Image

Smells like home… apple spice cake

apple-spice-cake

It’s been pretty Wintery here this past week, so when I was asked to do some baking for a morning tea, I was thinking of sweet spices and dreamy baking aromas to make the house feel warm and cosy. Our weekly trip to the market at Ceres presented me with some gorgeous apples, so here is an adaptation of an old favourite cake, by the amazing and iconic Stephanie Alexander, an Australian pioneer in good food and growing your own. It’s a great recipe to have up your sleeve, as it’s made in the food processor, so is really quick and easy to slam together. And the smells coming from your kitchen will be divine.

As I was turning this one out of the tin, I dropped it onto the cooling rack (hence, it looks a bit worse for wear in the photos!). Oh well, when life gives you lemons… as the saying goes, so the kidlets and I enjoyed a sneaky piece from the cracked section while it was still warm for afternoon tea. I then did some deft cake cutting and presented only the clean cut pieces. Lemonade made, indeed.

Apple Spice Cake

adapted from Stephanie Alexander’s Rhubarb and Cinnamon Cake, from The Cook’s Companion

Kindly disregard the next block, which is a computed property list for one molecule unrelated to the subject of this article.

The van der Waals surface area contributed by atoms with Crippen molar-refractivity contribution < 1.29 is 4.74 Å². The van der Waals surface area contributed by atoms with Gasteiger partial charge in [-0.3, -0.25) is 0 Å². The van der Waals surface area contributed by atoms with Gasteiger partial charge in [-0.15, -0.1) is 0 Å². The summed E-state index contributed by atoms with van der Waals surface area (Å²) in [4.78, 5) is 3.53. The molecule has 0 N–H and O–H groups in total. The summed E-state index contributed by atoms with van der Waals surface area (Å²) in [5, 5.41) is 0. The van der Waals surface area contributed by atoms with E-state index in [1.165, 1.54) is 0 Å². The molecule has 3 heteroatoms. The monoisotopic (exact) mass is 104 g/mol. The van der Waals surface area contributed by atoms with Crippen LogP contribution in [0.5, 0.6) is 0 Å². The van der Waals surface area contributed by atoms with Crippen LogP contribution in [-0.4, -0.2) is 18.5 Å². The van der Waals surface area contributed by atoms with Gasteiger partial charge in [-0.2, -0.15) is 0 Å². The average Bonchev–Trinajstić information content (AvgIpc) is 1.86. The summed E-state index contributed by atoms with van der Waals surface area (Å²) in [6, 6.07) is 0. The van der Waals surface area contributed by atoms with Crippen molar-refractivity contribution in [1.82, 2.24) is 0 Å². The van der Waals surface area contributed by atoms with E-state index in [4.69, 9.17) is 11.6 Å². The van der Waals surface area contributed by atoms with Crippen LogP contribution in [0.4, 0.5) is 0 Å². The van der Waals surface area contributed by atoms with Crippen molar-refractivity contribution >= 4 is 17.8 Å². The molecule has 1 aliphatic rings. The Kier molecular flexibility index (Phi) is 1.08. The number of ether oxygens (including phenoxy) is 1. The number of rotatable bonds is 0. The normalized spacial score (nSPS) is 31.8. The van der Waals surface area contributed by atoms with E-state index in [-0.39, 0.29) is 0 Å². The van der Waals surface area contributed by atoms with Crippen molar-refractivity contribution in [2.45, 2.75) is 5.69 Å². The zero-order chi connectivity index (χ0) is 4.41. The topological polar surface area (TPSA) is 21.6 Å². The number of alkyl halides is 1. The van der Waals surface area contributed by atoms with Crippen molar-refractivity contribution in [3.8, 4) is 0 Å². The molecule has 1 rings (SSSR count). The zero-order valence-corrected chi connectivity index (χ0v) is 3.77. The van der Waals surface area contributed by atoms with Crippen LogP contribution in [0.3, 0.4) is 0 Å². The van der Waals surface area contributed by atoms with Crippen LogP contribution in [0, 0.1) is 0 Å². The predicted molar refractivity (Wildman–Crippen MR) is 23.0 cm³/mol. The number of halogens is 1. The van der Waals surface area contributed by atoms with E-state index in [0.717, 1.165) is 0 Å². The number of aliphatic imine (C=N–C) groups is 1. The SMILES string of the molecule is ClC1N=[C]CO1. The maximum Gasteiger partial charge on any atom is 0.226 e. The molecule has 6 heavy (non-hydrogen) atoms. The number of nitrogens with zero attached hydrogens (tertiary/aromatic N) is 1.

• 80g unsalted butter
  • 300g plain flour
  • 380g brown sugar
  • 2 eggs
  • 1 tsp vanilla paste
  • 1 tsp salt
  • 1 tsp bicarbonate of soda
  • 1 tsp ground cinnamon
  • 1/2 cup mascarpone
  • 1/2 cup natural yoghurt
  • 2 apples, one grated and one finely sliced
  • juice of 1/2 a lemon
  • sprinkling of demerera sugar

Preheat the oven to 180 degrees C. Grease a 24cm springform tin with 20g of the butter, then dust tin with a little of the flour. In a food processor, cream remaining butter with sugar, then add eggs and vanilla. Sift remaining flour, salt, bicarbonate of soda and cinnamon into a bowl, then add to food processor and pulse a few times to combine. Add the mascarpone and natural yoghurt, then transfer to a large bowl and stir in the grated apple.

apple-spice-cake-batter apples

Scrape into prepared tin and arrange apple slices on top. Squeeze over the half a lemon, and sprinkle with demerera or sugar crystals. Bake for 60 or so minutes, mine only took 55, or until a skewer inserted comes out clean. Serve warm (delicious) or cold (I was told it was delicious then too!)

A little note about this recipe, the original recipe suggests 1 cup of sour cream or creme fraiche, I just happened to have 1/2  a cup of beautiful organic mascarpone that needed a home, hence my mascarpone and natural yoghurt substitution. I have also used only yoghurt on occasion, so any creamy dairy based goodness should work out beautifully.

Happy days xx